Your site location will play a large part in the success and cost of your wind generator. The cost of wiring from the turbine to the batteries can be significant if you must cover a great distance. Therefore, staying close to the batteries is a priority if practical. Obviously, if the batteries are located in a valley with no wind, there is no point in installing the turbine there. You will have to bear the expense of placing the turbine in a suitable location.
We will briefly discuss how various geographic features can affect wind flow patterns.
Bodies of Water
The first geographic feature we will look at is water. The earth heats up more quickly than a body of water and can be its own source of convective activity in a local area.
During the morning, the sun begins to warm the earth quicker than the surrounding water – this sets the stage for afternoon winds. As the warm air over the earth rises the cool air from the body of water rushes in to replace it. Thus the afternoon wind pattern will be from over the water flowing towards the shore. At night the earth cools quicker than the water. This results in the wind leaving the shore and flowing out over the body of water.
If you live near a large body of water this could provide you with a somewhat predictable wind pattern. One important fact to also note is the typically higher average wind speed along the shoreline. This is a result of the long unobstructed area the wind has as it blows across the water. There are no parasitic obstructions such as hills and trees to contend with.
Seeking High Ground
On hills and plateaus you may also experience higher wind speeds than in surrounding areas. this is due to the fact that the wind becomes compressed or “heaped up” on the windy side of the hill, and once the air reaches the ridge it can expand again as its soars down into the low pressure area on the lee side of the hill.
Hills and plateaus can provide high ground on which to site your wind generator. Typically you’ll find higher wind speeds there too. The air approaching a hill begins to compress or “heap up” and results in higher wind speed as it races down the other low pressure side of the summit.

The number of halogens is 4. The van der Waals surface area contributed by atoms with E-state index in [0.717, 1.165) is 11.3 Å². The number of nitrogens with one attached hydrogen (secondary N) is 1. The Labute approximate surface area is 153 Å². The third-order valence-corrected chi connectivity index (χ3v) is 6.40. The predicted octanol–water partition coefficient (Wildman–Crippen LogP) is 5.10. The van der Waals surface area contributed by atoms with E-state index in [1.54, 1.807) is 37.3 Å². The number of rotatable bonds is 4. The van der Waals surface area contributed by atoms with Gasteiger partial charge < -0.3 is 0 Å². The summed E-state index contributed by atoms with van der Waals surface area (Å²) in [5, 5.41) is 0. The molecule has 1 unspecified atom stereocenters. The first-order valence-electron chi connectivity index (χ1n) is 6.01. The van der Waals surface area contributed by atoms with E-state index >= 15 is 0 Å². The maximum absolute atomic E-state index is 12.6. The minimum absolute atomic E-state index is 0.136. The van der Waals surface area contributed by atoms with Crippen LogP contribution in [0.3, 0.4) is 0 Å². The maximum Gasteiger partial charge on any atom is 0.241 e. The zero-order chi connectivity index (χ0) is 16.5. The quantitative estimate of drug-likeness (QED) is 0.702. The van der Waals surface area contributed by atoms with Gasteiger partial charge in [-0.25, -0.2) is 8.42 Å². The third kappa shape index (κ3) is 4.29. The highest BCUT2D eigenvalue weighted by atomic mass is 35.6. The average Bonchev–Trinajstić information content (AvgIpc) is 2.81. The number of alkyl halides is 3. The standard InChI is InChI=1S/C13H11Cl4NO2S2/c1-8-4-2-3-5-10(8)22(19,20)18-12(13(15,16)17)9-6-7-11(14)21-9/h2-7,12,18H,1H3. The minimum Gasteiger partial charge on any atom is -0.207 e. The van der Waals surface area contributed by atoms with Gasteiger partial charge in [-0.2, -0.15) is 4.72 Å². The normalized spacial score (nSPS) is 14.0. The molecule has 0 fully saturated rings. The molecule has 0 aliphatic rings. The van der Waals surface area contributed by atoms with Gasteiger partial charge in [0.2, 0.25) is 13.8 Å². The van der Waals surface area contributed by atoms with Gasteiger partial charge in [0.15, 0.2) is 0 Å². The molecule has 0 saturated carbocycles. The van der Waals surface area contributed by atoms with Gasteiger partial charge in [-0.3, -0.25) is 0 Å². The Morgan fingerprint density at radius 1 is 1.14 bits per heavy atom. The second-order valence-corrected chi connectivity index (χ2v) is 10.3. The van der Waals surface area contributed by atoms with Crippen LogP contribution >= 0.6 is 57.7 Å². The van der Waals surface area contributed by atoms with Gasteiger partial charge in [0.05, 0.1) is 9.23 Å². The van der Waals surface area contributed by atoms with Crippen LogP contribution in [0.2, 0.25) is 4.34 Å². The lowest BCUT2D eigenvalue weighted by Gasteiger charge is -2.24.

This may sound good but there is a downside to this. Placing a wind generator on a steep hill or bluff may seem to be the perfect place to take full advantage of the wind but you’ll encounter turbulent conditions at the edge of a bluff. The higher wind speeds found on the edge of a bluff is often outweighed by the damaging effect turbulence has on a wind generator. The wind climbing the face of the hill will mix with the wind traveling parallel to the earth and create turbulence. If you have enough flat land behind a bluff you could possibly be setup for a good wind site.
The most optimal site would be flat with few trees and obstacles. The wind will be more consistent and efficiently converted into usable power.
If you are located in a valley, do your research and carefully observed the wind patterns around you. If you live in a valley that is sheltered at both ends you would probably also have a sheltered winds site. However, your valley may also be a wind funnel especially if it runs parallel to the prevailing wind. I would suggest if you are planning to site your turbine in a valley area that you spend some time there for personal observations.
Why Is Turbulence Bad?
Turbulence (swirling, disturbed air flow) is caused by the wind passing over objects and uneven surfaces such as buildings and trees. Turbulence also decreases the output of the turbine. Forces hitting the blades from rapidly varying angles will cause inefficiencies as well as added wear and tear. If the turbine is rapidly turning to seek the prevailing wind, the full power production potential is not realized.
Trees and buildings are typically hard to avoid so you just need to understand and minimize their affect on your wind generator. Good, direct exposure to your strongest prevailing winds is critical. For most sites this will be the winter winds.